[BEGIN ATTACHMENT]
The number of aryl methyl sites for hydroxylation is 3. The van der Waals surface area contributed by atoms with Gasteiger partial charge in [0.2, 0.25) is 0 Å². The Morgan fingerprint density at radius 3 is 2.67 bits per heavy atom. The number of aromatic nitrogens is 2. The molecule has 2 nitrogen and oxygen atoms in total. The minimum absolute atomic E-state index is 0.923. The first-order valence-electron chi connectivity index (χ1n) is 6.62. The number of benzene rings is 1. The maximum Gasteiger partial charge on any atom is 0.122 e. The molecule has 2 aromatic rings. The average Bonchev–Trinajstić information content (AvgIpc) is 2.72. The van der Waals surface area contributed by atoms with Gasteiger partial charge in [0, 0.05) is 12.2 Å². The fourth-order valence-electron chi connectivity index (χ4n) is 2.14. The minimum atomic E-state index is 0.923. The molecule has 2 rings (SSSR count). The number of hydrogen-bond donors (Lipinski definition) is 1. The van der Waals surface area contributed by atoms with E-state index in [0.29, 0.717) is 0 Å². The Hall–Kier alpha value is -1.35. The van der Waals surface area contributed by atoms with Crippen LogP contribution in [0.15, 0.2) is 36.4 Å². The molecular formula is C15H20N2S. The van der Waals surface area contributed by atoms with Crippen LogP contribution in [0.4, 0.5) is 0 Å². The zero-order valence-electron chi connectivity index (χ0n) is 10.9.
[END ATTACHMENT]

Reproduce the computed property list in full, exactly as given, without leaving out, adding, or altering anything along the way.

The number of aryl methyl sites for hydroxylation is 3. The van der Waals surface area contributed by atoms with Gasteiger partial charge in [0.2, 0.25) is 0 Å². The Morgan fingerprint density at radius 3 is 2.67 bits per heavy atom. The number of aromatic nitrogens is 2. The molecule has 2 nitrogen and oxygen atoms in total. The minimum absolute atomic E-state index is 0.923. The first-order valence-electron chi connectivity index (χ1n) is 6.62. The number of benzene rings is 1. The maximum Gasteiger partial charge on any atom is 0.122 e. The molecule has 2 aromatic rings. The average Bonchev–Trinajstić information content (AvgIpc) is 2.72. The van der Waals surface area contributed by atoms with Gasteiger partial charge in [0, 0.05) is 12.2 Å². The fourth-order valence-electron chi connectivity index (χ4n) is 2.14. The minimum atomic E-state index is 0.923. The molecule has 2 rings (SSSR count). The number of hydrogen-bond donors (Lipinski definition) is 1. The van der Waals surface area contributed by atoms with E-state index in [0.29, 0.717) is 0 Å². The Hall–Kier alpha value is -1.35. The van der Waals surface area contributed by atoms with Crippen LogP contribution in [0.15, 0.2) is 36.4 Å². The molecular formula is C15H20N2S. The van der Waals surface area contributed by atoms with Crippen LogP contribution in [0.4, 0.5) is 0 Å². The zero-order valence-electron chi connectivity index (χ0n) is 10.9.